A BALANCED LITERARY DIET –
A FEAST OF GENRES.
Welcome to Module Two
Welcome to Module Two, in which we’re going to dive deeply into the wonderful wide world of genres!
Unless you have a very specific book club, like a Harry Potter club or a Fantasy club, I’m assuming that one of your bookclub goals is to encourage wide reading. Having taught tweens and teens for twenty years now, fifteen of those as teacher librarian, I have noticed that often the voracious readers roar through realistic fiction novels, but are less inclined to read non-fiction, graphic novels or fantasy. This is of course a generalisation, but it's something I’ve definitely noted over the years and, just recently, I had an example of this.
‘Lily’ has read pretty much every contemporary fiction novel in my library and I’ve had to borrow a fair few from the senior school library for her. She was not keen at all to read the fantasy novel we were reading in bookclub and loudly and dramatically told all who would listen that she would NEVER enjoy a fantasy novel – ‘Lily’ also is a pro speech and drama student and not shy at all! She did agree to give the novel a go, declaring every day that I saw her that she was ‘still not loving it’. At our meeting it was clear it wasn’t her favourite read of the year but she had a robust debate about the merits of the fantasy genre with some of her reading peers. She may never be an avid fantasy reader but she did indeed go on to the read the second book in the series (‘purely for research purposes Mrs Daley’) and I suspect she also learnt much from her read – fantasy authors are masters of building worlds and characters and they have to work so hard to make their storylines believable but also magical. Fantasy is absolutely not my favourite genre either, but I really have learnt so much from the (small) amount of fantasy reading I have done and have a far greater appreciation for the genre.
So this week? It’s all about reading widely and enjoying, or at least appreciating, a few different genres.
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Giving young people choice in what they read is crucial in developing a love of reading. Teacher librarians and school libraries are all about free-choice reading. However, encouraging young people to read widely and enjoy a balanced literary diet can add immeasurably to their enjoyment of recreational reading. I’ve expanded upon this in Chapter 8 of my book ‘Raising Readers’, but in a nutshell, I’m all about free-choice in reading and I am also an advocate for balance in all things – from eating to exercise to reading!
One of the greatest joys of being a member of a book club is finding literary gems you would not otherwise have found. Sometimes being ‘gently encouraged’ to read a book outside of your comfort zone for book club, or as a set text at school, can open minds to an entire other area of reading delight. Of course, we’re never going to enjoy every book that we read, but I believe that we learn something with every read, even if it’s that we really don’t enjoy dystopian fiction or reading film scripts.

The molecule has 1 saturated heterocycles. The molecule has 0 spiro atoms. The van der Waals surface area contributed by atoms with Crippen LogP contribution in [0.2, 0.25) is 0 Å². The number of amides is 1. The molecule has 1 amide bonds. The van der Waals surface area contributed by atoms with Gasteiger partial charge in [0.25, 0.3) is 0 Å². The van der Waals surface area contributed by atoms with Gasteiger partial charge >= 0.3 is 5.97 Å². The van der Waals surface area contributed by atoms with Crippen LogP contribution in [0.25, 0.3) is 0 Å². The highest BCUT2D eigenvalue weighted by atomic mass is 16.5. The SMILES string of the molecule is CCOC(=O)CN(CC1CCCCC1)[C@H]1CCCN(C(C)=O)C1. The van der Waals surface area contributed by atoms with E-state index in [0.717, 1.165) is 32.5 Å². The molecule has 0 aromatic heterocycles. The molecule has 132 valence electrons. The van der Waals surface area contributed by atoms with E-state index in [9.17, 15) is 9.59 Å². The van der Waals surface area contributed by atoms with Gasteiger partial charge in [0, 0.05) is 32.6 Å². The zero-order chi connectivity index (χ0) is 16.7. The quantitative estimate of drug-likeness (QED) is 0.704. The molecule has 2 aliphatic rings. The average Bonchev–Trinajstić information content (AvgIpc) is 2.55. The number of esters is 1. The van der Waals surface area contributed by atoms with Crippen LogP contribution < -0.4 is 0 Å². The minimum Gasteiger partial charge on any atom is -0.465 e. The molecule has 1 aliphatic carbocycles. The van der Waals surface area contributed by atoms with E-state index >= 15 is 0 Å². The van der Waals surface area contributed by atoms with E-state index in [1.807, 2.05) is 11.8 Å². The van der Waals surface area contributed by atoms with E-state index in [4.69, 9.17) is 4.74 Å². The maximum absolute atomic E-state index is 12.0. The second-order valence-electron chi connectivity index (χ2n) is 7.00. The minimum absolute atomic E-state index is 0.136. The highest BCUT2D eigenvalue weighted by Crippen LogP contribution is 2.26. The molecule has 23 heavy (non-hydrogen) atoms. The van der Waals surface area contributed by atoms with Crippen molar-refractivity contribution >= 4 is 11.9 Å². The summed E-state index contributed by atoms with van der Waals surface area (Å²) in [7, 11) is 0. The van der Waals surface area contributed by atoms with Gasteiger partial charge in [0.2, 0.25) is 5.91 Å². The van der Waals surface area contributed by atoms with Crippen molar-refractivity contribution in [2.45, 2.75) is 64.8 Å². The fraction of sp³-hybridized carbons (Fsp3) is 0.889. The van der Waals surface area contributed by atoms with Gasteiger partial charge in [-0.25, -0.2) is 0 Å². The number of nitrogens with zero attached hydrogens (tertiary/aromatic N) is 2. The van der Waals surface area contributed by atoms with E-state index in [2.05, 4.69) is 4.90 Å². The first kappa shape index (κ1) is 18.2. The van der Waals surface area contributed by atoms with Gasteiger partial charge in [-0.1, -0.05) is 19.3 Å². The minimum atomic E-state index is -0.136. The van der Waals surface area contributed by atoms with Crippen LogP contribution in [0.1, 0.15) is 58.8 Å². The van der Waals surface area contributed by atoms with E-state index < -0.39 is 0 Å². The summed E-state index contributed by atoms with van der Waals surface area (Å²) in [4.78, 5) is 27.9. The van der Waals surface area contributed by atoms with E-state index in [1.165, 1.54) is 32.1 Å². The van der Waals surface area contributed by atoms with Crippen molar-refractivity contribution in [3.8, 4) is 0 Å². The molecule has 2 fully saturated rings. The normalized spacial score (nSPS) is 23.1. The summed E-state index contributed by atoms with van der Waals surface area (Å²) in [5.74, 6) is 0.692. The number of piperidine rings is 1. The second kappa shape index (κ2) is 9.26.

Below, I am going to outline the major genres that your book club may want to tackle and give some ideas as to how this can be encouraged. There are a few downloadable and printable documents this week which I hope you will find useful!
Tristan Bancks asked some of Australia’s top children’s and teen authors to share a book that they read as a kid that changed their life in some way. Perhaps it showed them another way of being that they’d not considered before, or inspired them to make a positive difference or to become a reader or a writer. A fascinating read.
A light read but a great one to perhaps share with parents in a newsletter or via social media.
A link to listen to! Magic and Mayhem by The Australian Writers Centre is a children’s and teens lit series. It is full of interviews, writing tips, and oodles and oodles of reviews of the very best books in the world of children’s and YA lit in Australia.
Recipe idea to stash away for future meetings...
Set a goal for your book club reading for the year. You don’t need titles first up, but have a think about the genres you feel would be good ones for your group of readers to ‘tick off’ and note them down. The titles can come later!
Challenge yourself to read a middle grade or YA book completely out of your normal reading range. If you’ve never read a verse novel – start there! No idea what a dystopian novel is? Time to find out!
List the genres above, and as a group of parents, educators or librarians – start to lists book titles underneath each heading for the age range of your intended book club. You will be surprised just how many titles you can come up and one persons idea will spark another.